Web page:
“They beat me until I fell unconscious… They beat me on my legs and feet and my arms which became bruised and inflamed. I still get nightmares from the torture I endured. They beat me until some of my toenails came off,” he said, explaining that his harassment continues as he is stopped for questioning by security forces on a regular basis.

Thousands of people have been arrested since the state of emergency was reinstated in November 2015 after the deadly bombing that targeted the Presidential Guard in Tunis. Amnesty International has documented at least 19 cases in which the arrest was arbitrary. At least 35 witnesses described raids and house sweeps in which residential homes were stormed without a judicial warrant, terrifying residents. Some family members also faced intimidation or arbitrary arrest and torture and other ill-treatment in detention in order to coerce them to give up details about loved ones suspected of involvement in armed attacks.

The report also highlights the emotional trauma and psychological impact of such repeated raids.  More than a dozen people said they were forced to seek medical treatment for shock; in some cases people said the constant harassment had driven them to the brink of suicide.

“We want an end to the fear. We no longer go out… I feel like I’m living in a cage and always afraid, and I haven’t even done anything,” said “Meriem”, who was repeatedly harassed by security officers.

“Fighting terrorism isn’t an excuse to violate people. This is injustice,” “Sofien”, a former detainee, told Amnesty International. His wife, who was two months pregnant, had to be hospitalized as the shock had affected the foetus. On at least two occasions, men told Amnesty International that their wives had miscarried due to the stress and anxiety caused by forceful or repeated home raids.

As well as being harassed through home raids, arbitrary arrest and detention, the Tunisian authorities have imposed local and international travel bans on at least 5,000 individuals and placed at least 138 people under assigned residence orders restricting their movements to specific areas.

They have claimed the purpose is to prevent thousands of Tunisians from joining armed groups operating in the Middle East and North Africa and to monitor the movements of those who have returned from conflict zones. However, Amnesty International’s research shows that restrictions on movement have at times been applied in an arbitrary and disproportionate manner. People affected have been unable to work, study or lead a normal family life and have not been able to challenge the restrictions in court.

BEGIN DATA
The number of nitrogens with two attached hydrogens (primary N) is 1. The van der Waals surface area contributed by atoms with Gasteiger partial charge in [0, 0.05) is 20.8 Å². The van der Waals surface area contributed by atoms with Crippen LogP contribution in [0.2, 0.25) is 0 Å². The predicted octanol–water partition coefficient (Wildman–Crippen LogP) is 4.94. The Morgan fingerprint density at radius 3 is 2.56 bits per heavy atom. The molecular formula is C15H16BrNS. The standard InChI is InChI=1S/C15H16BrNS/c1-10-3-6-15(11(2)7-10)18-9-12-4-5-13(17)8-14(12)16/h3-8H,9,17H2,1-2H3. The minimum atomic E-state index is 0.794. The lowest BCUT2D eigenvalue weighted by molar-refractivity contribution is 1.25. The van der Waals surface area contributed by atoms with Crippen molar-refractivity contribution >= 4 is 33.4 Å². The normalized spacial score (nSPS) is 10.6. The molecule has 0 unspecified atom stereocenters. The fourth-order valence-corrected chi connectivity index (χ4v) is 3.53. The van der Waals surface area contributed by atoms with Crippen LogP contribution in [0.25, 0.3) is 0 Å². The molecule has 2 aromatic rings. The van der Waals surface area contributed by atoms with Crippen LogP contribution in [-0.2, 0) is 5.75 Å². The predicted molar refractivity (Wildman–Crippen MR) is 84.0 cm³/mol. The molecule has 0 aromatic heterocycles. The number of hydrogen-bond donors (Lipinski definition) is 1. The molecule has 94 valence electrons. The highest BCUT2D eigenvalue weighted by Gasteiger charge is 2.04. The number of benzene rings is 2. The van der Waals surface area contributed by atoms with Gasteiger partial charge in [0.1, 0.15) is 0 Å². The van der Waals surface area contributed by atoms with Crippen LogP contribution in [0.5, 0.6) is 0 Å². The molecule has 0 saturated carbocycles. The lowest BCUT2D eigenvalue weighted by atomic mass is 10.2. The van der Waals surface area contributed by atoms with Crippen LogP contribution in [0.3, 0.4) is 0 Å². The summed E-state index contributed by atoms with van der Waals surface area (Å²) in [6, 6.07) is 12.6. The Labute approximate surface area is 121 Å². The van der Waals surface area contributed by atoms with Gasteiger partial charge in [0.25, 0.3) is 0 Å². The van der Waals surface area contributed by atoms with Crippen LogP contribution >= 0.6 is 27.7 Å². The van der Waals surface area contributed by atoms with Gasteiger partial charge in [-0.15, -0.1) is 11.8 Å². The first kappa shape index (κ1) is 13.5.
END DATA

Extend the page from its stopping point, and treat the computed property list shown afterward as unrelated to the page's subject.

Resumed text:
“This report exposes how an entrenched lack of impunity has fostered a culture in which violations by security forces have been able to thrive,” said Heba Morayef.

Only a handful of security officers have been held to account in Tunisia despite the authorities repeatedly voicing their commitment to investigating all allegations of torture and other ill-treatment. In its written response to Amnesty International, the Ministry of Interior said that the National Security General Inspectorate had investigated one allegation of torture in 2015 and 2016 and found it to be false. Victims and eyewitnesses have faced harassment and intimidation by security officers to dissuade them from filing torture complaints.

The Tunisian authorities have made some positive changes, such as amendments to Tunisian laws in 2016 that strengthen safeguards against torture and other ill-treatment. These include reducing the time a suspect can be detained without charge and guaranteeing them access to families, lawyers and medical care. However, these changes do not legally apply to those detained in terrorism-related cases.

The authorities also introduced a flawed new counter-terrorism law in 2015 which increases surveillance powers of security forces, proscribes the death penalty for certain offences and includes an overly broad definition of terrorism, leaving it open to abuse. In January 2017, the Ministry of Justice announced there were 1,647 people detained on charges of terrorism and money-laundering.

“The Tunisian government must ensure that the methods used to combat security threats neither violate the prohibition of torture and other ill-treatment nor restrict people’s rights to liberty, movement, privacy, family life and employment in an unlawful, arbitrary, discriminatory or disproportionate manner,” said Heba Morayef.

Under a state of emergency the Tunisian authorities can temporarily suspend certain rights, but the prolonged state of emergency in recent years and rampant abuse of security measures raises serious questions about whether these measures are proportionate or comply with Tunisia’s international obligations. Certain rights such as the prohibition of torture cannot be suspended in any circumstances, even during a state of emergency.